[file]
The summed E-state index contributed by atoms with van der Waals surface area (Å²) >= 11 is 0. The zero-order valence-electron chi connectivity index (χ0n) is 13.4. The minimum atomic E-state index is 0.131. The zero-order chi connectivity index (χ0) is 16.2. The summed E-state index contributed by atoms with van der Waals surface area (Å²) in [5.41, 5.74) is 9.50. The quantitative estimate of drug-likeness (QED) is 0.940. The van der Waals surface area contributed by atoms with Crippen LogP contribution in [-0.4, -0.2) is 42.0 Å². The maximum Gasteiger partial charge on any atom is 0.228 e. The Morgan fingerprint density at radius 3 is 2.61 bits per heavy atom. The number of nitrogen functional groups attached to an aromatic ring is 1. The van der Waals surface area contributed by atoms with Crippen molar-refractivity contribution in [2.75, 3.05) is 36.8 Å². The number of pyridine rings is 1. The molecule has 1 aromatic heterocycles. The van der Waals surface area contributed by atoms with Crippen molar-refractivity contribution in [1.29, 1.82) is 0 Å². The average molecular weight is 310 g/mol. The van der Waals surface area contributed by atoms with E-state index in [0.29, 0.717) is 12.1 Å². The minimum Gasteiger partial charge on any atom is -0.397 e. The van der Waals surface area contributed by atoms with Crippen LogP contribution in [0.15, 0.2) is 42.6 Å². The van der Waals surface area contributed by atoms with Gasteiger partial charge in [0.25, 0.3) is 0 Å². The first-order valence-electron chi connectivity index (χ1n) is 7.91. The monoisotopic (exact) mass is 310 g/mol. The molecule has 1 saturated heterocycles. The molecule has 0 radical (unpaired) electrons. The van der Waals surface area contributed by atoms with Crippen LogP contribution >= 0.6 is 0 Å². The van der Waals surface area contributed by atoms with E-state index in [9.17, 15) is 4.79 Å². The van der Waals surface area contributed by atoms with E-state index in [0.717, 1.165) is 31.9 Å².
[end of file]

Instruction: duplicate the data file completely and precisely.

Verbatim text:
The summed E-state index contributed by atoms with van der Waals surface area (Å²) >= 11 is 0. The zero-order valence-electron chi connectivity index (χ0n) is 13.4. The minimum atomic E-state index is 0.131. The zero-order chi connectivity index (χ0) is 16.2. The summed E-state index contributed by atoms with van der Waals surface area (Å²) in [5.41, 5.74) is 9.50. The quantitative estimate of drug-likeness (QED) is 0.940. The van der Waals surface area contributed by atoms with Crippen LogP contribution in [-0.4, -0.2) is 42.0 Å². The maximum Gasteiger partial charge on any atom is 0.228 e. The Morgan fingerprint density at radius 3 is 2.61 bits per heavy atom. The number of nitrogen functional groups attached to an aromatic ring is 1. The van der Waals surface area contributed by atoms with Crippen molar-refractivity contribution in [2.75, 3.05) is 36.8 Å². The number of pyridine rings is 1. The molecule has 1 aromatic heterocycles. The van der Waals surface area contributed by atoms with Crippen molar-refractivity contribution in [1.29, 1.82) is 0 Å². The average molecular weight is 310 g/mol. The van der Waals surface area contributed by atoms with E-state index in [0.29, 0.717) is 12.1 Å². The minimum Gasteiger partial charge on any atom is -0.397 e. The van der Waals surface area contributed by atoms with Crippen LogP contribution in [0.15, 0.2) is 42.6 Å². The van der Waals surface area contributed by atoms with Gasteiger partial charge in [0.25, 0.3) is 0 Å². The first-order valence-electron chi connectivity index (χ1n) is 7.91. The monoisotopic (exact) mass is 310 g/mol. The molecule has 1 saturated heterocycles. The molecule has 0 radical (unpaired) electrons. The van der Waals surface area contributed by atoms with Crippen LogP contribution >= 0.6 is 0 Å². The van der Waals surface area contributed by atoms with E-state index in [9.17, 15) is 4.79 Å². The van der Waals surface area contributed by atoms with E-state index in [0.717, 1.165) is 31.9 Å².